NEW YORK CITY — It was time for the The Coca-Cola Company to “turn up the volume” around its relationship with EA Sports and FIFA 18, according to Matt Wolf, Vice President of Entertainment, Ventures and Strategic Alliances.
In the new video game, which just launched late last month, Coca-Cola sponsored its first-ever virtual athlete. In 2016, EA Sports scripted a storytelling mode dubbed The Journey, allowing the user compete as 17-year-old Alex Hunter, a player from the inner city of London who has one final shot at a professional contract.
As Matt Prior, Creative Director at EA, explained, it wasn’t until after the fact when the conversations started taking shape about how to integrate Coca-Cola into the overall narrative and “make it feel perfectly natural.”
Added Prior: “We’ve historically done a great job of focusing on the 90 minutes on the pitch. We’ve never been able to take it off the pitch, go behind the curtain and give people a window into the life of a footballer. Just in general, that’s much more prevalent, and it’s something people are more interested in.”
With the “new dimension to FIFA,” Prior said that gamers can now control Hunter’s personality as he interacts with teammates and coaches along with his physical attributes as well, with his football success in the users’ hands as they have to overcome the lowest points of Hunter’s career.
The integration is a result of what Wolf explained as a re-evaluation of the brand’s relationship with FIFA and EA and how Coca-Cola could provide consumers with the best possible experience, whether that’s online, retail or through unique features like a sponsored virtual footballer.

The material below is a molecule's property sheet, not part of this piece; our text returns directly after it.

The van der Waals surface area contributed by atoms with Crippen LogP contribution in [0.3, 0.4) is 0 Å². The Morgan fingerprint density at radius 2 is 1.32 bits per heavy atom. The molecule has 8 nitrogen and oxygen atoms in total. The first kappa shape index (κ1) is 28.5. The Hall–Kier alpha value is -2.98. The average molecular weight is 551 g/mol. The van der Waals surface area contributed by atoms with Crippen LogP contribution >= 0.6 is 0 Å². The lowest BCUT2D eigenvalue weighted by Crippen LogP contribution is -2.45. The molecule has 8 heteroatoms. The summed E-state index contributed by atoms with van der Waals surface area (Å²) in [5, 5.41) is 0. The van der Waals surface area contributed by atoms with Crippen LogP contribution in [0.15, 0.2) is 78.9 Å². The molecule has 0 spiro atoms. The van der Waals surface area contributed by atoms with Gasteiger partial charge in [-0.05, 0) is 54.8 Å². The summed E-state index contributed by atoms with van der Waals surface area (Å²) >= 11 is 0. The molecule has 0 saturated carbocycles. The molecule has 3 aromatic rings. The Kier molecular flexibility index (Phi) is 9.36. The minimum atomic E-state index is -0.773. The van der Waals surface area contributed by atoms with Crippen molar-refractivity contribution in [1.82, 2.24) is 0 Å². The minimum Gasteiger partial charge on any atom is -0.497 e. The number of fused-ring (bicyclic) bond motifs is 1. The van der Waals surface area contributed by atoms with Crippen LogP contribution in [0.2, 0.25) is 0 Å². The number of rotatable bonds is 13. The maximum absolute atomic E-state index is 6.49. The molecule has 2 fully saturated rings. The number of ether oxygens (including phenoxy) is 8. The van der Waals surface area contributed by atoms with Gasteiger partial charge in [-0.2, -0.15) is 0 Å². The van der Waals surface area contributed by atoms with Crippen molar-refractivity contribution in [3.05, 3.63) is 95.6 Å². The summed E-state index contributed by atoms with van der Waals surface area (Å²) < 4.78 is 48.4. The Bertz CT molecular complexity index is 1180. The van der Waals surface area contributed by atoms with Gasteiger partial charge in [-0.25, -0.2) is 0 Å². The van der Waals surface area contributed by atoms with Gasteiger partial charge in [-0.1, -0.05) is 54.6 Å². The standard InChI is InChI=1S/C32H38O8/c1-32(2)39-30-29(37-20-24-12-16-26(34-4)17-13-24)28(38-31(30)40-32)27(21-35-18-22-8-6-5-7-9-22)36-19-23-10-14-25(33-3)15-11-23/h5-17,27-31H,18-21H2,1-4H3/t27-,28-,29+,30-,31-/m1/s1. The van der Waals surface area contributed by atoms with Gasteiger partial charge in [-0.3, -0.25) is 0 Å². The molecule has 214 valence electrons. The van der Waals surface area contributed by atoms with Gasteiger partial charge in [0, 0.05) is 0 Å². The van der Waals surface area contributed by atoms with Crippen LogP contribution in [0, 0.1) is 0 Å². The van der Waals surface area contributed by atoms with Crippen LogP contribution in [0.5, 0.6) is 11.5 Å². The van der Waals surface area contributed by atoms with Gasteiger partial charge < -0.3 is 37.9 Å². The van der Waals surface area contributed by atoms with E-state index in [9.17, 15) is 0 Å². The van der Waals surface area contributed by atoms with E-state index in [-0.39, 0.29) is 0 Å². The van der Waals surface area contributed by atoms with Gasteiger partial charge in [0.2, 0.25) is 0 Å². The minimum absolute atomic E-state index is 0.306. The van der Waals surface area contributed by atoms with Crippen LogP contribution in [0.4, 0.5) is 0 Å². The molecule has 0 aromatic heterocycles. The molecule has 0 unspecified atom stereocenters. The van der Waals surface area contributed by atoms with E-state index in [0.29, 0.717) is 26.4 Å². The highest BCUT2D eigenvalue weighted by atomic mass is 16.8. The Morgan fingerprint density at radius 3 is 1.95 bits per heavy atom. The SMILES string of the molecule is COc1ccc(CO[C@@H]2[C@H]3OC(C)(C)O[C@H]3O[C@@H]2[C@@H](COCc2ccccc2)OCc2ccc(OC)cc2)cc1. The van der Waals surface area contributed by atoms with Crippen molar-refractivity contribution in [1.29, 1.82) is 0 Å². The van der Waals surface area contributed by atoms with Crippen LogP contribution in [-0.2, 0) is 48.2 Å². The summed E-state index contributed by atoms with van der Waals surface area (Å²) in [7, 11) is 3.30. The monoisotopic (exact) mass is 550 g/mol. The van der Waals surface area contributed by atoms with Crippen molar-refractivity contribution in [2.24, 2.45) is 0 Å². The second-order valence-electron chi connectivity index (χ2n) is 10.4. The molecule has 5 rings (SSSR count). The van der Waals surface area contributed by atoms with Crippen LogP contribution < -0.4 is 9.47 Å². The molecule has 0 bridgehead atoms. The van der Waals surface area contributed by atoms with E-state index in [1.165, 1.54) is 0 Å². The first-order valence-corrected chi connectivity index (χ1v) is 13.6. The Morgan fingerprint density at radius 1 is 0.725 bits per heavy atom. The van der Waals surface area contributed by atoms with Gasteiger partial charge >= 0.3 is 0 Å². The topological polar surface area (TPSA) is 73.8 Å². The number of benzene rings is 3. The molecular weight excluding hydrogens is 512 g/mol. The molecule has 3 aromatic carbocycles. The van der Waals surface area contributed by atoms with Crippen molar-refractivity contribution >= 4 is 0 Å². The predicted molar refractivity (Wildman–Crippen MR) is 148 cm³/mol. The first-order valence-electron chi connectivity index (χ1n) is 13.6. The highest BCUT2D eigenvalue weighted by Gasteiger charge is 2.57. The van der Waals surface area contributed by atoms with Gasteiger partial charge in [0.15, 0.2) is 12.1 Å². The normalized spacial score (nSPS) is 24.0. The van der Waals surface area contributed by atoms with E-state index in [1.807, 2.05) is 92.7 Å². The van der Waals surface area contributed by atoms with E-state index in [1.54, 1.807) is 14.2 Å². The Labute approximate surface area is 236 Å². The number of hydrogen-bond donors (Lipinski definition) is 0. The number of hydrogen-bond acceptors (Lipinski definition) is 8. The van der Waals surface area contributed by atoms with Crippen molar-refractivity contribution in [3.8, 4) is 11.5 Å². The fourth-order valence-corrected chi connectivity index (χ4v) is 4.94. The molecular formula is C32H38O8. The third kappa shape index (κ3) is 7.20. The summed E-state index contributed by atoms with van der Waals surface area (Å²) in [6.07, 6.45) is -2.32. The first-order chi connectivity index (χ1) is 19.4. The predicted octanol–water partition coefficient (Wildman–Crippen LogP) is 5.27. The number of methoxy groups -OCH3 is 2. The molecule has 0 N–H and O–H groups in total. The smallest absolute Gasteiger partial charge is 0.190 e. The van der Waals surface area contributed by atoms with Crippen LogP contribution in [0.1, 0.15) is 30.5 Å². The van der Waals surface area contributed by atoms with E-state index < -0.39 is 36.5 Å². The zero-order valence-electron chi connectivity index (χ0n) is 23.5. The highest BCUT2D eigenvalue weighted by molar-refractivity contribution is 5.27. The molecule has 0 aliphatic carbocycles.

“This particular culmination taps into this amazing world of gaming, and is steeped in a very long history with the sport of football and The Coca-Cola Company,” he added. “It’s just one more facet where we can deliver value back to the end consumer through our brand marketing. ”
Additionally, based on Coca-Cola’s roots in football — which includes relationships with 30-plus national teams and signage at every FIFA World Cup since 1950 — the FIFA 18 integration is the next evolution of that relationship with the sport and EA.
“There is something that is very special with football. It’s the DNA link that we have all over the world,” said Alban Dechelotte, Senior Entertainment Marketing Manager at Coca-Cola.
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Coca-Cola’s investment into gaming isn’t a new one, though. The Atlanta-based brand was one of the first big players to enter the unknown entertainment arena, partnering with publisher Riot Games and its League of Legends multiplayer game in 2013. Wolf, who’s held previous positions at Riot and EA, has been firmly ingrained with gaming and esports for over two decades. He understood that if gaming was one of the key areas where the brand’s consumer was, then he and his team needed to calculate how to proceed into it in an authentic way.
“There was a lot of white space for a big brand to enter and if they were brave enough, to really lean in,” Wolf said about the historic deal with Riot.
“It was a labor of love, and it took a lot of soul to make that happen. … We look very holistically at gaming.”
Through internal data collection, the brand’s tracking of consumers’ reactions on social media and other metrics, Wolf and his team have stayed consistent with their investment, which now includes the niche of esports.
“Gaming is probably the fastest growing form of entertainment on the planet. FIFA is arguably one of, if not, the largest entertainment property on the planet. And we’re the best known brand on the planet with our Coca-Cola and other portfolio of products. … When you consider the commitment EA had by weaving our brand into the fabric of their game and then our commitment by taking their intellectual property and weaving it into the fabric of our brand and our product, it really is this awesome union,” Wolf said.
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